There is nothing wrong with vocational qualifications, in fact they are probably more appropriate for many kids. We need people to become bricklayers, hairdressers and so on rather than aspire to useless degrees. What's the point of learning how to do quadratic equations? However it is a complete lie to say that they are equal to 5 GCSE's.

  • rate this

    Comment number 521.

    So much for the government letting professionals get on with the job

  • rate this

    Comment number 520.

    507 shaun
    I agreed!

    I had a pressing need to get refreshed in modern electronics for a robotics project. Not done any hobby electronics since Manchester uni in the mid 80s.

    My local college can teach me to weave hair & make cupcakes.
    The welding course closed because of 'legal problems'... with the 'burny hot stuff', one supposes!

    Back to teaching myself what I need to know then... as usual!

  • rate this

    Comment number 519.

    Some students excel in academic subjects, and others in vocations (a few do well in both). Why not do two things? 1) redesign vocational courses to more clearly identify students with talent and passion; 2) have more than one league table (1 for academia; 1 for vocations). This would reflect the fact that academia is not the only way one can be considered a success in society.

  • rate this

    Comment number 518.

    @452 OLDBOBO
    Technical schools weren't just below Grammar Schools. My father passed the 11+, but after discussion with the headmaster, his parents chose to send him to a Technical School, because he excelled in Maths and Science subjects. My father was offered a place at Cambridge, but chose Imperial College, where he joined the academic staff.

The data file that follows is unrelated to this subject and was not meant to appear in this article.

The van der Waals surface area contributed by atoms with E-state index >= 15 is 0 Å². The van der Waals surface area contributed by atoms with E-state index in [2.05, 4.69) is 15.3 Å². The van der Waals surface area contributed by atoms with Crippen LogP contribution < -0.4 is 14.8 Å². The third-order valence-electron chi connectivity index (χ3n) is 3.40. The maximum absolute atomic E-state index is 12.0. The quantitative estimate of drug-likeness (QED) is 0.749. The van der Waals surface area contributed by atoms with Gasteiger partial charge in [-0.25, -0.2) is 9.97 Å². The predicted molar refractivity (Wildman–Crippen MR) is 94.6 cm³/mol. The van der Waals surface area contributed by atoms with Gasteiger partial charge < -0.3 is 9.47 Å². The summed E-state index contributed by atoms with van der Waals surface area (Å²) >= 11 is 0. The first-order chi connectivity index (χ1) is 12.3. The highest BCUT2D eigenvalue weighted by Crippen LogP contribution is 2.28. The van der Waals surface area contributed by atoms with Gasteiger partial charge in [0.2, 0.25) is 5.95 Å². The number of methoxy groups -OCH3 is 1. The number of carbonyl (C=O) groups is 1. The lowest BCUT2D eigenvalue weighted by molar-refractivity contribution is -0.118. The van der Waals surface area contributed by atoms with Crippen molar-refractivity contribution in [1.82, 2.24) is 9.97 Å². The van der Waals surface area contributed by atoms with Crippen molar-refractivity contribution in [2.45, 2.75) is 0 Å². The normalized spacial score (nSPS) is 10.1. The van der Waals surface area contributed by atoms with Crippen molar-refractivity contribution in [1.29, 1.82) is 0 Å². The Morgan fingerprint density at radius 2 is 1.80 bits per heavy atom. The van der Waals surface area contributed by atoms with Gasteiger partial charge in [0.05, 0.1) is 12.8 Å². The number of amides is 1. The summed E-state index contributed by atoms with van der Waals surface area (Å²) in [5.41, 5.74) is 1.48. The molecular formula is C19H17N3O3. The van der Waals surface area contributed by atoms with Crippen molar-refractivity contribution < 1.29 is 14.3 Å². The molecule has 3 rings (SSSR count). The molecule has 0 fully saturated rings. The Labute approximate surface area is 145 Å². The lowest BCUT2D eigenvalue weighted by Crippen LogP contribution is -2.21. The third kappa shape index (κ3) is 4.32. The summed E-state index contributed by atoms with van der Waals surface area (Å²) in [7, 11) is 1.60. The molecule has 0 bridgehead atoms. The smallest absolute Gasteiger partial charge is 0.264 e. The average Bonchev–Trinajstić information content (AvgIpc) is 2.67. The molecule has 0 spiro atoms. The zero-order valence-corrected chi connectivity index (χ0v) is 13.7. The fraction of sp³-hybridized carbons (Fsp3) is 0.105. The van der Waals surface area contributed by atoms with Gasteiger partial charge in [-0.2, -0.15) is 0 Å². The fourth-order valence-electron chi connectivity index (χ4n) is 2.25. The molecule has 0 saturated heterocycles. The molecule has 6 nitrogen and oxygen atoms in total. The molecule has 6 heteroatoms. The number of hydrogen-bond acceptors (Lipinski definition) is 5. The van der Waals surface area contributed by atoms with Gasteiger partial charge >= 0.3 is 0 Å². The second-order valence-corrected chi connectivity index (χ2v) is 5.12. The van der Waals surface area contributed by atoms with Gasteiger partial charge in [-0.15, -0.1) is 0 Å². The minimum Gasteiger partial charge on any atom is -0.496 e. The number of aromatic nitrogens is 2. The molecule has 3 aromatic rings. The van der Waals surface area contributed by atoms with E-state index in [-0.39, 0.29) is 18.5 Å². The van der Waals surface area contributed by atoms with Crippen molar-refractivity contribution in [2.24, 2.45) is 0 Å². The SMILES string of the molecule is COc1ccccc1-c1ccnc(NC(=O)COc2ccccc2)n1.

• rate this

    Comment number 517.

    Some students are just not academic or do not have the emotional maturity to cope with "academic" quals however this does not mean that they do not have aspirations or cannot succeed in a vocational area , what should be questioned however is why some schools feel the need to massage the numbers in order to be deamed successful OFSTED is to blame not staff or students just let us teach !!!

  • rate this

    Comment number 516.

    I know of schools/colleges who "encouraged" student to miss exams so not to have poor results affecting their standings

    IMHO it's time to get rid of school tables. Many parents know if the school is good or not so Gov tables don't mean as much as the Gov wants us to believe.

    Also, bring back proper apprenticeships and make them worthwhile. Hands on experience can be worth much more than exams

  • rate this

    Comment number 515.

    @508 David H Parry

    Some would say the love of learning and discovery, something a good educational foundation should instill in both its academic and non academic students

  • rate this

    Comment number 514.

    We need a diverse and effective workforce who are trained and educated so that they can improve themselves even after qualification and doing what they enjoy.

    This is just a case of ministers wanting to hark back to their school days who've found a professor that roughly agrees but her arguments don't have have enough evidence in support.

  • rate this

    Comment number 513.